L03 - Stomach

3. Differentiate between portal venous & hepatic arterial circulation to and from the liver.

Portal systems are vessels that link sets of capillary beds. The hepatic portal system is a venous portal system consisting of all veins that drain the gastrointestinal tract (GIT) from the abdominal esophagus to the superior rectum. These veins coalesce into the hepatic portal v. which delivers blood from the capillary beds of the GIT to capillary beds of the hepatic sinusoidal cells. As the hepatic portal system connects capillary beds, it is a separate system from the caval system (those veins which drain into the vena cavae). Blood from the hepatic sinusoidal cells is delivered back into the caval system via hepatic vv. draining into the inferior vena cava.

The hepatic portal v. typically originates as a union of the superior mesenteric v. with the splenic v. in the transpyloric plane (approximately at L1), posterior to the neck of the pancreas. The hepatic portal v. ascends to the liver within the hepatoduodenal ligament with the (common) bile duct and the hepatic a. proper. These three elements are often referred to as the portal triad.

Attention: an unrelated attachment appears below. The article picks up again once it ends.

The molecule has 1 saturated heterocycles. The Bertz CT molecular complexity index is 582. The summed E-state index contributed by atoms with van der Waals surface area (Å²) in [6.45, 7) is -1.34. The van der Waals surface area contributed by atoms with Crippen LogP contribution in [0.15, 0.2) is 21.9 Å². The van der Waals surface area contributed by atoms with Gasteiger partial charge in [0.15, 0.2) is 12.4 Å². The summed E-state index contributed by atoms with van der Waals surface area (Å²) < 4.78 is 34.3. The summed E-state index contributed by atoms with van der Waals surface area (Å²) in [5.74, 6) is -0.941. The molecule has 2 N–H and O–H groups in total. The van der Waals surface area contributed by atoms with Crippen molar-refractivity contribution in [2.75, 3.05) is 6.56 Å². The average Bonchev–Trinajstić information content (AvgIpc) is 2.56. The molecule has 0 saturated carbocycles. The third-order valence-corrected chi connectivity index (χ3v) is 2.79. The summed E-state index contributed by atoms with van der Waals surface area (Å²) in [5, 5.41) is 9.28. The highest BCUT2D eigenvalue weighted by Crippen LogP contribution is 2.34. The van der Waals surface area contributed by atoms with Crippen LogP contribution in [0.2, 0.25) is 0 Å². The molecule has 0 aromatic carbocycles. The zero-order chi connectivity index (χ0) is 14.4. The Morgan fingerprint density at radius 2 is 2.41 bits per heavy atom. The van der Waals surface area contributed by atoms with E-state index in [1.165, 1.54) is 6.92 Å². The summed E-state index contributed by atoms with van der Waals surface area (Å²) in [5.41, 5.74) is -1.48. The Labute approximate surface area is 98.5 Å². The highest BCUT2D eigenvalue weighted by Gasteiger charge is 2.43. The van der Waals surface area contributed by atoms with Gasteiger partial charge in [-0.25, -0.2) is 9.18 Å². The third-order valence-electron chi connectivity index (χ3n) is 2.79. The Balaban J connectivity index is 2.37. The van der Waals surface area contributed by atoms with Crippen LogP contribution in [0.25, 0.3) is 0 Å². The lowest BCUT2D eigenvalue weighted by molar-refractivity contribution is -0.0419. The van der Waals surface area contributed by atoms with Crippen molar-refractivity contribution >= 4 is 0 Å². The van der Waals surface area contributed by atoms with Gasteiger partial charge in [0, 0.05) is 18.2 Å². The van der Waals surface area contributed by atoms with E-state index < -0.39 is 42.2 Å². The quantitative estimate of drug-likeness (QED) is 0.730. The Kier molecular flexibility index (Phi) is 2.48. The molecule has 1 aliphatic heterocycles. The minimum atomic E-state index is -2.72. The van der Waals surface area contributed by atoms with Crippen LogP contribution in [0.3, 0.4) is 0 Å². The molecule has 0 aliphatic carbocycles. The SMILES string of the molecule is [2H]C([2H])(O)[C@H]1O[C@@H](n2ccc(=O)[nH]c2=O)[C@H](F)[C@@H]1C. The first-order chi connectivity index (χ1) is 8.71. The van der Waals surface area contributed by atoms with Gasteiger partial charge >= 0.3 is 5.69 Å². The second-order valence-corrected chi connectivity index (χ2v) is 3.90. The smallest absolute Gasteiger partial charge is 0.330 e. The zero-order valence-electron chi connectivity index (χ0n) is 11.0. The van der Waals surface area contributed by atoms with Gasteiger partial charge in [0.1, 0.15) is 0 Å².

Typically, three (left, middle, & right) hepatic vv. drain blood of the liver to the inferior vena cava. These may be found draining into the portion of the inferior vena cava that passes through the fissure of inferior vena cava of the liver.